Only occurrence in the NT but common elsewhere. It is a noisy word, used for arrows whizzing, birds' wings rustling, the rushing of a stream in spate, or the cracking of a fire.

, and the elements [stoicheia]

Not the chemical elements of the periodic table, nor the four elements of fire, earth, air and water which, according to ancient thought, constituted the universe; that would make one element, fire, the destroyer of the other three. Stoicheia was used of numbers in a series, letters in alphabetical order, or anything in a row. The word came to mean the stars, planets and galaxies, anything, in fact, which constituted part of the universe (Cf. Is 34:4 and Joel 2:10.

will be dissolved [parerchomai] with fervent heat [kausoomai], and the earth [gē] and the works that are in it will be burned up [katakaiō]. 11Therefore since all these things will be destroyed [luō] like this, what kind of people ought you to be in holy living [anastrephō] and godliness [eusebeiais]

Lit. 'in holy forms of behaviour and godly deeds.' Holy and godly are both plural.

, 12looking for [prosdokaō] and earnestly desiring the coming [parousian] of the day of God, which will cause the burning heavens to be dissolved [lythēsontai], and the elements [stoicheia] will melt [tēkō] with fervent heat [pyroomai]? 13But, according to his promise, we look [prosdokeō] for new [kainēn]

Emphasizes both radical change and continuation. 'Neos' means new in time or origin but kainos means new in nature or quality.

heavens and a new earth [gēn], in which righteousness [dikaiosynē] dwells [katoikeō]. 14Therefore, beloved [agapētoi], seeing that you look for [prosdokaō] these things, be diligent to be found in peace, without blemish [aspiloi]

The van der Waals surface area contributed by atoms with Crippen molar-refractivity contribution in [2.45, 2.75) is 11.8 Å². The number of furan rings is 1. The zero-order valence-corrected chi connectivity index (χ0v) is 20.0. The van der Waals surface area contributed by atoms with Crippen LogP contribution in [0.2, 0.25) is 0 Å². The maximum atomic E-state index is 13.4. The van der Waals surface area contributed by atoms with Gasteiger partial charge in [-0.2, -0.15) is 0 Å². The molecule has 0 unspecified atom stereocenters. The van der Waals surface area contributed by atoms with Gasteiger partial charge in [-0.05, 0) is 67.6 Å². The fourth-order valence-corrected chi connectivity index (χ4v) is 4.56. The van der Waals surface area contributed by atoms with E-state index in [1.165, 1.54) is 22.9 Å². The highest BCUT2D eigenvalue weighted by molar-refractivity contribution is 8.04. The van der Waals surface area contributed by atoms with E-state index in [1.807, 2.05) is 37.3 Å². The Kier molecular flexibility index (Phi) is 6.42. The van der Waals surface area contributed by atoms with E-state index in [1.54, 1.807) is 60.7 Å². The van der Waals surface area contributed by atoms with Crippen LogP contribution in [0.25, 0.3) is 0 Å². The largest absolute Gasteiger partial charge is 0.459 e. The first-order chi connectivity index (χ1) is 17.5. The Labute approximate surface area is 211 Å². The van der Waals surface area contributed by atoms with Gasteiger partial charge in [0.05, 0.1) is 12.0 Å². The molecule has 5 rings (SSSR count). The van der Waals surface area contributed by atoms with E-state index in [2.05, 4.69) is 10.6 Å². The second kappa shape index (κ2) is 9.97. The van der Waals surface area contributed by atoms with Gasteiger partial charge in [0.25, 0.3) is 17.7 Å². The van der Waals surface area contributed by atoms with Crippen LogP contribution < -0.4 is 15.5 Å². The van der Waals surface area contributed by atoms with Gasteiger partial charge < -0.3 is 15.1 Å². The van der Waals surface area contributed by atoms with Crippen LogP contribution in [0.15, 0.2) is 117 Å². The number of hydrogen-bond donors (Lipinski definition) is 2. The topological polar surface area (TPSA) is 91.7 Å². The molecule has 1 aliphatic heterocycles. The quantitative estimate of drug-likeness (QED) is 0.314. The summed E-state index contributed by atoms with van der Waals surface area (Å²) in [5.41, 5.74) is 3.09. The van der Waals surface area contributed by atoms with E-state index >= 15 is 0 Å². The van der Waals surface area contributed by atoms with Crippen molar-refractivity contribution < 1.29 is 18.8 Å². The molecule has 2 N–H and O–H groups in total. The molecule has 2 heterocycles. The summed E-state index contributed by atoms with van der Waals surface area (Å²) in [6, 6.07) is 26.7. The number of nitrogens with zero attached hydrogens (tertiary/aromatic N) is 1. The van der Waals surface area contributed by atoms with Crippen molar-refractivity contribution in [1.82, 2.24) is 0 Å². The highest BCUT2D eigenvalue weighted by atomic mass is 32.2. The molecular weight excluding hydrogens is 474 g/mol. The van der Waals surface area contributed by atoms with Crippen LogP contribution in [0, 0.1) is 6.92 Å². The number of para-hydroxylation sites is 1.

and blameless [amōmētoi]

This was a requirement of both sacrificial animals and the sacrificing priesthood. The Greek is the standard word in LXX for this perfection (Ex 29:1; Lv 1:3,10). Cf. 1 Pe 1:19; Phil 2:15; Jas 1:27.

in his sight. 15Regard [hēgeomai] the patience [makrothumian] of our Lord as salvation; even as our beloved brother [agapētos adelphos]

Brother was an accepted term for a fellow Christian worker. Later descriptions of Paul for example were more honorific: 'the blessed and glorious' (Polycarp), 'the blessed Paul' (Clement), 'the sanctified Paul … right blessed' (Ignatius).

Paul [Paulos] also, according to the wisdom [sophian] given to him, wrote to you; 16as also in all of his letters [epistolais], speaking in them of these things. In those, there are some things that are hard to understand, which the ignorant [amatheis]

Not knowing anything but refusing instruction.

and unsettled [astēriktoi] twist [strebloō]

This is a word from twisting rope or torturing on a rack.

, as they also do to the other Scriptures [graphas], to their own destruction [apōleian]. 17You therefore, beloved [agapētoi], knowing [proginōskō]

As in 'prognosis'.

these things beforehand, beware [phylassō], lest being carried away [synapagō]

With or alongside others.

with the error of the wicked [athesmōn], you fall [ekpiptō]

The dramatic word-picture has been used by Luke (Ac 27:26,29) to describe a ship running aground and being dashed against the rocks.

from your own steadfastness [stērigmou]. 18But grow in the grace [charity]

Here a song is begun taking up words which have traditionally only been allowed in doxology to God. Peter breathtakingly applies it to his carpenter friend. Cf. other NT songs devoted to Jesus: 2 Tim 4:18; Rev 1:3-6; Rev 5:8-10,13-14; 7:9-12; Eph 5:19. No Jew would calmly listen to a man being described as divine, and it must have taken a transformational shift for Jesus' Jewish followers to use such language.

and knowledge [gnōsei] of our Lord and Saviour Jesus Christ. To him be the glory [doxa] both now and forever. Amen [amēn].